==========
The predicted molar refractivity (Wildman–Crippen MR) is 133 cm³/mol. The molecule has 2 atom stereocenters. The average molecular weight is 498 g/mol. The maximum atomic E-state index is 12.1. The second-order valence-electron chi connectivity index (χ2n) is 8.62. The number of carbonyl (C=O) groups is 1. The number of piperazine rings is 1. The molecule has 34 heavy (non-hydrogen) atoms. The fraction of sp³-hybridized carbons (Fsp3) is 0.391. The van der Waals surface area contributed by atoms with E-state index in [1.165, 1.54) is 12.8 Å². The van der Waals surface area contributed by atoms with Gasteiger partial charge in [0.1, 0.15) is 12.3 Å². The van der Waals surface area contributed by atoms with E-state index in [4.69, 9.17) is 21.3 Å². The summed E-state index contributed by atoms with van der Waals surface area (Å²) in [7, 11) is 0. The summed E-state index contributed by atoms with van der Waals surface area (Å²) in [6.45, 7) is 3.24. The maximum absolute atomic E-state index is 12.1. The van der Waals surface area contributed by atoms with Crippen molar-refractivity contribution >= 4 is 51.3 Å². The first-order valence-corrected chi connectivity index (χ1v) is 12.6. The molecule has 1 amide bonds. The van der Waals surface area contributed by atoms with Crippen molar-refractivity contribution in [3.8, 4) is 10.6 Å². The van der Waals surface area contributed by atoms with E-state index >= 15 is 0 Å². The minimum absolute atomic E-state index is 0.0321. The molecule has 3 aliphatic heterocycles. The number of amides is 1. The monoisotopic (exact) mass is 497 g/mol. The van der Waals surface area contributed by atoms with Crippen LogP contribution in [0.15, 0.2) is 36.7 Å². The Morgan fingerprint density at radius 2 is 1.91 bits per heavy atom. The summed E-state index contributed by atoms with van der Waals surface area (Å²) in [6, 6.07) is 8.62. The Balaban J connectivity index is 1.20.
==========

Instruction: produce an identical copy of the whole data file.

The predicted molar refractivity (Wildman–Crippen MR) is 133 cm³/mol. The molecule has 2 atom stereocenters. The average molecular weight is 498 g/mol. The maximum atomic E-state index is 12.1. The second-order valence-electron chi connectivity index (χ2n) is 8.62. The number of carbonyl (C=O) groups is 1. The number of piperazine rings is 1. The molecule has 34 heavy (non-hydrogen) atoms. The fraction of sp³-hybridized carbons (Fsp3) is 0.391. The van der Waals surface area contributed by atoms with E-state index in [1.165, 1.54) is 12.8 Å². The van der Waals surface area contributed by atoms with Gasteiger partial charge in [0.1, 0.15) is 12.3 Å². The van der Waals surface area contributed by atoms with E-state index in [4.69, 9.17) is 21.3 Å². The summed E-state index contributed by atoms with van der Waals surface area (Å²) in [7, 11) is 0. The summed E-state index contributed by atoms with van der Waals surface area (Å²) in [6.45, 7) is 3.24. The maximum absolute atomic E-state index is 12.1. The van der Waals surface area contributed by atoms with Crippen molar-refractivity contribution >= 4 is 51.3 Å². The first-order valence-corrected chi connectivity index (χ1v) is 12.6. The molecule has 1 amide bonds. The van der Waals surface area contributed by atoms with Crippen molar-refractivity contribution in [3.8, 4) is 10.6 Å². The van der Waals surface area contributed by atoms with E-state index >= 15 is 0 Å². The minimum absolute atomic E-state index is 0.0321. The molecule has 3 aliphatic heterocycles. The number of amides is 1. The monoisotopic (exact) mass is 497 g/mol. The van der Waals surface area contributed by atoms with Crippen LogP contribution in [0.15, 0.2) is 36.7 Å². The Morgan fingerprint density at radius 2 is 1.91 bits per heavy atom. The summed E-state index contributed by atoms with van der Waals surface area (Å²) in [6, 6.07) is 8.62. The Balaban J connectivity index is 1.20.